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Extra resources for C. L. R. James and the Study of Culture
Rather it is the fact that, throughout the book, James openly defends what he calls ‘the ancestral creed’ (1983 : 247). That is to say, precisely the old public school ideal of cricket as something to be played for its own sake and in adherence to an unwritten ‘spirit’ which guides the conduct of players and marks out the cricketing field as sacrosanct, a space apart from the political, racial and economic inequalities of social life more generally. ). The epilogue which follows goes even further.
Grace. No wonder that some of his readers have looked askance. Might this not be, in fact, proof positive of James’ formalism, of a faltering political nerve when it came to the sport in which he had invested so much of himself? Allan Guttmann certainly thinks so, accusing James of a ‘typically liberal fixation on the rules of play’ (1994: 27). Or, more accurately, but no less ironically, of an abiding respect for the uncodified ‘spirit of the game’. This argument is echoed by Douglas Hartmann in his reconsideration of Beyond a Boundary (2003) in which he argues that, despite the many important lessons that James still holds for contemporary readers, he imagined the sport he loved to be far more neutral than it actually was.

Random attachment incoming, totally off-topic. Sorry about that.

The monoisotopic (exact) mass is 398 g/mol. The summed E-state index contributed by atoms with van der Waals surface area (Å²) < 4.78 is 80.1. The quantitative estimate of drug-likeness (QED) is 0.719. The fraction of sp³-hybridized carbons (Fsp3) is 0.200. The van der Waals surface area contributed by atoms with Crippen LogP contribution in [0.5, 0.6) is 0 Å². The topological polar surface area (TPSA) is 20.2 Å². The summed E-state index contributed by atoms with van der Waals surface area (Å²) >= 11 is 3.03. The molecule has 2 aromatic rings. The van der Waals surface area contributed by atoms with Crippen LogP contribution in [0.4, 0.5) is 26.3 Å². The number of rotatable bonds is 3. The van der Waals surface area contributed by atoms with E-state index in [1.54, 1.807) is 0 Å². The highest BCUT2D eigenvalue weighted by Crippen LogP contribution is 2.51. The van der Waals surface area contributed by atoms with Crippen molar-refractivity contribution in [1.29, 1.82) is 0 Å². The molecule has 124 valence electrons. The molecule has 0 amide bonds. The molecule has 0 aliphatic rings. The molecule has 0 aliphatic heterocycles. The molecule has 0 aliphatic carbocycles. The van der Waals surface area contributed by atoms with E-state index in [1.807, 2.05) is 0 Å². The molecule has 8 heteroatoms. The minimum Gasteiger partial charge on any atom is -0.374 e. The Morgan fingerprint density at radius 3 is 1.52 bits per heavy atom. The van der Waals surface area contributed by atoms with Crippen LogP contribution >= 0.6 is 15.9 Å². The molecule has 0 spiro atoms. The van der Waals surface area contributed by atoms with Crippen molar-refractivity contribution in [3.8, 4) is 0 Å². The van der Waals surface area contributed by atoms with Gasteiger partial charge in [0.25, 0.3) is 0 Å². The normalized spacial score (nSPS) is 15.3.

54) In other words, far from presenting some unconscious defence of an imperial ‘games ethic’, Beyond a Boundary is the work of someone driven to reflect, by a kind of culture shock, on what might or might not be at stake in the defence of cricket’s peculiar boundaries. Something else can be noted here as well. If cricket’s supposed ideological lesson was that of deference to authority in a general sense, or even authority within the limited confines of a school, it was extraordinarily ineffective.